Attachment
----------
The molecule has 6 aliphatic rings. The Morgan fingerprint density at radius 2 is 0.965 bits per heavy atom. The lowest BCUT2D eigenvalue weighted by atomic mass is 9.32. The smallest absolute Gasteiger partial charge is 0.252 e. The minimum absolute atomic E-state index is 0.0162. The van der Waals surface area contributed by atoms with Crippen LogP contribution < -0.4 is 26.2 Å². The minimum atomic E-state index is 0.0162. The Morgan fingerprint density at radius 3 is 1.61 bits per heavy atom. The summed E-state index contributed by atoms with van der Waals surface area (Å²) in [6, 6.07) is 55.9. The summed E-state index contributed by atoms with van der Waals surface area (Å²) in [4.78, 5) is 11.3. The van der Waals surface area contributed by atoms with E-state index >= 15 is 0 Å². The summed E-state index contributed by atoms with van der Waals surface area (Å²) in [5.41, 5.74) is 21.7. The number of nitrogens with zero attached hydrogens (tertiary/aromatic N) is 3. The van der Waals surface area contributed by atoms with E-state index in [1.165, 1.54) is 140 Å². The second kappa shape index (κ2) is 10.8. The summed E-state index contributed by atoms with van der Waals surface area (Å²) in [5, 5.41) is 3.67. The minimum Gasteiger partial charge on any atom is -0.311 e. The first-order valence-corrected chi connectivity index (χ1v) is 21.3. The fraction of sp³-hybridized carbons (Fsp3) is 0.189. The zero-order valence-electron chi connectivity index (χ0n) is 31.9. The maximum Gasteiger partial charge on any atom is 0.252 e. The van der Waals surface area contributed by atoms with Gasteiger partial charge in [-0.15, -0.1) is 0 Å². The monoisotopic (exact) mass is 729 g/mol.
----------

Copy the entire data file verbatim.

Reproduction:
The molecule has 6 aliphatic rings. The Morgan fingerprint density at radius 2 is 0.965 bits per heavy atom. The lowest BCUT2D eigenvalue weighted by atomic mass is 9.32. The smallest absolute Gasteiger partial charge is 0.252 e. The minimum absolute atomic E-state index is 0.0162. The van der Waals surface area contributed by atoms with Crippen LogP contribution < -0.4 is 26.2 Å². The minimum atomic E-state index is 0.0162. The Morgan fingerprint density at radius 3 is 1.61 bits per heavy atom. The summed E-state index contributed by atoms with van der Waals surface area (Å²) in [6, 6.07) is 55.9. The summed E-state index contributed by atoms with van der Waals surface area (Å²) in [4.78, 5) is 11.3. The van der Waals surface area contributed by atoms with E-state index >= 15 is 0 Å². The summed E-state index contributed by atoms with van der Waals surface area (Å²) in [5.41, 5.74) is 21.7. The number of nitrogens with zero attached hydrogens (tertiary/aromatic N) is 3. The van der Waals surface area contributed by atoms with E-state index in [1.165, 1.54) is 140 Å². The second kappa shape index (κ2) is 10.8. The summed E-state index contributed by atoms with van der Waals surface area (Å²) in [5, 5.41) is 3.67. The minimum Gasteiger partial charge on any atom is -0.311 e. The first-order valence-corrected chi connectivity index (χ1v) is 21.3. The fraction of sp³-hybridized carbons (Fsp3) is 0.189. The zero-order valence-electron chi connectivity index (χ0n) is 31.9. The maximum Gasteiger partial charge on any atom is 0.252 e. The van der Waals surface area contributed by atoms with Gasteiger partial charge in [-0.15, -0.1) is 0 Å². The monoisotopic (exact) mass is 729 g/mol.